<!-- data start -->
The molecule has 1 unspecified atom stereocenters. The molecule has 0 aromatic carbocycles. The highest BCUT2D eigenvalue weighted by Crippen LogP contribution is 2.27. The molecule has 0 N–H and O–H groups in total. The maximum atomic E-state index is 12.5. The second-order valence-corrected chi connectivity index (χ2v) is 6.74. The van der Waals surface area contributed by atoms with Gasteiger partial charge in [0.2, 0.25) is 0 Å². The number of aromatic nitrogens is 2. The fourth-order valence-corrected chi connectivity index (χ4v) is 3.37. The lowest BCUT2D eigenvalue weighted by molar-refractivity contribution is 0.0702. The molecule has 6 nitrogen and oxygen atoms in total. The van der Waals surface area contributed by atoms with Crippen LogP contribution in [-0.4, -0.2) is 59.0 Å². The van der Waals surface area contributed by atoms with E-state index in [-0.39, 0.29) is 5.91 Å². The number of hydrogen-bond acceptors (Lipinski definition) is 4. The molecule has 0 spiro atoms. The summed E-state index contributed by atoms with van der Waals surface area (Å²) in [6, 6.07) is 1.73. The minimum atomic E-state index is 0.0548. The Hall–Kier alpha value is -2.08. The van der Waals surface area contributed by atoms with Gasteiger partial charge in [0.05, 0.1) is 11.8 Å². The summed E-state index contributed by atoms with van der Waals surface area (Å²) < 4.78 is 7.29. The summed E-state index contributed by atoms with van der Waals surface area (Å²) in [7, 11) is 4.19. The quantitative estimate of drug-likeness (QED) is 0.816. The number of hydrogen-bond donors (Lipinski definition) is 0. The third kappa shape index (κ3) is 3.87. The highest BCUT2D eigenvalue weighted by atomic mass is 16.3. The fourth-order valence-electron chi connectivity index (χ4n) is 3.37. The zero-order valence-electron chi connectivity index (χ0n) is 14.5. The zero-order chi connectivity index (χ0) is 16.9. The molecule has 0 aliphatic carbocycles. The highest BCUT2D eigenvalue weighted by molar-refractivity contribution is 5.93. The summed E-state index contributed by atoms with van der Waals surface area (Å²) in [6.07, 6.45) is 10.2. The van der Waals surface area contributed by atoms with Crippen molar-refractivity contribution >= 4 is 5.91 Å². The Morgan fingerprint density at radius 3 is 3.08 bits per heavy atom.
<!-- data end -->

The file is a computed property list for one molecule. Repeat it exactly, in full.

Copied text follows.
The molecule has 1 unspecified atom stereocenters. The molecule has 0 aromatic carbocycles. The highest BCUT2D eigenvalue weighted by Crippen LogP contribution is 2.27. The molecule has 0 N–H and O–H groups in total. The maximum atomic E-state index is 12.5. The second-order valence-corrected chi connectivity index (χ2v) is 6.74. The van der Waals surface area contributed by atoms with Gasteiger partial charge in [0.2, 0.25) is 0 Å². The number of aromatic nitrogens is 2. The fourth-order valence-corrected chi connectivity index (χ4v) is 3.37. The lowest BCUT2D eigenvalue weighted by molar-refractivity contribution is 0.0702. The molecule has 6 nitrogen and oxygen atoms in total. The van der Waals surface area contributed by atoms with Crippen LogP contribution in [-0.4, -0.2) is 59.0 Å². The van der Waals surface area contributed by atoms with E-state index in [-0.39, 0.29) is 5.91 Å². The number of hydrogen-bond acceptors (Lipinski definition) is 4. The molecule has 0 spiro atoms. The summed E-state index contributed by atoms with van der Waals surface area (Å²) in [6, 6.07) is 1.73. The minimum atomic E-state index is 0.0548. The Hall–Kier alpha value is -2.08. The van der Waals surface area contributed by atoms with Gasteiger partial charge in [0.05, 0.1) is 11.8 Å². The summed E-state index contributed by atoms with van der Waals surface area (Å²) < 4.78 is 7.29. The summed E-state index contributed by atoms with van der Waals surface area (Å²) in [7, 11) is 4.19. The quantitative estimate of drug-likeness (QED) is 0.816. The number of hydrogen-bond donors (Lipinski definition) is 0. The third kappa shape index (κ3) is 3.87. The highest BCUT2D eigenvalue weighted by atomic mass is 16.3. The fourth-order valence-electron chi connectivity index (χ4n) is 3.37. The zero-order valence-electron chi connectivity index (χ0n) is 14.5. The zero-order chi connectivity index (χ0) is 16.9. The molecule has 0 aliphatic carbocycles. The highest BCUT2D eigenvalue weighted by molar-refractivity contribution is 5.93. The summed E-state index contributed by atoms with van der Waals surface area (Å²) in [6.07, 6.45) is 10.2. The van der Waals surface area contributed by atoms with Crippen molar-refractivity contribution >= 4 is 5.91 Å². The Morgan fingerprint density at radius 3 is 3.08 bits per heavy atom.